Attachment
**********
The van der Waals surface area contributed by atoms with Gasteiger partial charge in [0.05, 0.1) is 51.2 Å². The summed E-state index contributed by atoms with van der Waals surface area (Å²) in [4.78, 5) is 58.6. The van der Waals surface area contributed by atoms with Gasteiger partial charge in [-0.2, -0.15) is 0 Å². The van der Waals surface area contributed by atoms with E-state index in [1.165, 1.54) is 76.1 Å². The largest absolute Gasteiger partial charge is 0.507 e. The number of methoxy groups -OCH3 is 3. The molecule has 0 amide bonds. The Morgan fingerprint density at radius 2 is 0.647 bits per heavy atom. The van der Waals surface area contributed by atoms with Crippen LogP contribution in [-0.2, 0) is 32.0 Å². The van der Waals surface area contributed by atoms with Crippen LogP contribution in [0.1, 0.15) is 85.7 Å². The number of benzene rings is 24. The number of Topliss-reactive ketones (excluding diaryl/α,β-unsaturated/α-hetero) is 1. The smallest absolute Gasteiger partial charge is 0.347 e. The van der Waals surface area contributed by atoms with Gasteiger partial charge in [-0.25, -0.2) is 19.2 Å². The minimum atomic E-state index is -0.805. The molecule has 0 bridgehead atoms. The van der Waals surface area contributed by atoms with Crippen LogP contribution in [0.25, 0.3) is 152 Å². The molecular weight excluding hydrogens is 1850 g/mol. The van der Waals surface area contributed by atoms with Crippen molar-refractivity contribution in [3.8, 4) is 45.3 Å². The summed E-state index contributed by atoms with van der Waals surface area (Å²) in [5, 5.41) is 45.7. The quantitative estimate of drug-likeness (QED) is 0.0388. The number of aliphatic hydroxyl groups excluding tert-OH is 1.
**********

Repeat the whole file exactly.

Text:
The van der Waals surface area contributed by atoms with Gasteiger partial charge in [0.05, 0.1) is 51.2 Å². The summed E-state index contributed by atoms with van der Waals surface area (Å²) in [4.78, 5) is 58.6. The van der Waals surface area contributed by atoms with Gasteiger partial charge in [-0.2, -0.15) is 0 Å². The van der Waals surface area contributed by atoms with E-state index in [1.165, 1.54) is 76.1 Å². The largest absolute Gasteiger partial charge is 0.507 e. The number of methoxy groups -OCH3 is 3. The molecule has 0 amide bonds. The Morgan fingerprint density at radius 2 is 0.647 bits per heavy atom. The van der Waals surface area contributed by atoms with Crippen LogP contribution in [-0.2, 0) is 32.0 Å². The van der Waals surface area contributed by atoms with Crippen LogP contribution in [0.1, 0.15) is 85.7 Å². The number of benzene rings is 24. The number of Topliss-reactive ketones (excluding diaryl/α,β-unsaturated/α-hetero) is 1. The smallest absolute Gasteiger partial charge is 0.347 e. The van der Waals surface area contributed by atoms with Gasteiger partial charge in [-0.25, -0.2) is 19.2 Å². The minimum atomic E-state index is -0.805. The molecule has 0 bridgehead atoms. The van der Waals surface area contributed by atoms with Crippen LogP contribution in [0.25, 0.3) is 152 Å². The molecular weight excluding hydrogens is 1850 g/mol. The van der Waals surface area contributed by atoms with Crippen molar-refractivity contribution in [3.8, 4) is 45.3 Å². The summed E-state index contributed by atoms with van der Waals surface area (Å²) in [5, 5.41) is 45.7. The quantitative estimate of drug-likeness (QED) is 0.0388. The number of aliphatic hydroxyl groups excluding tert-OH is 1.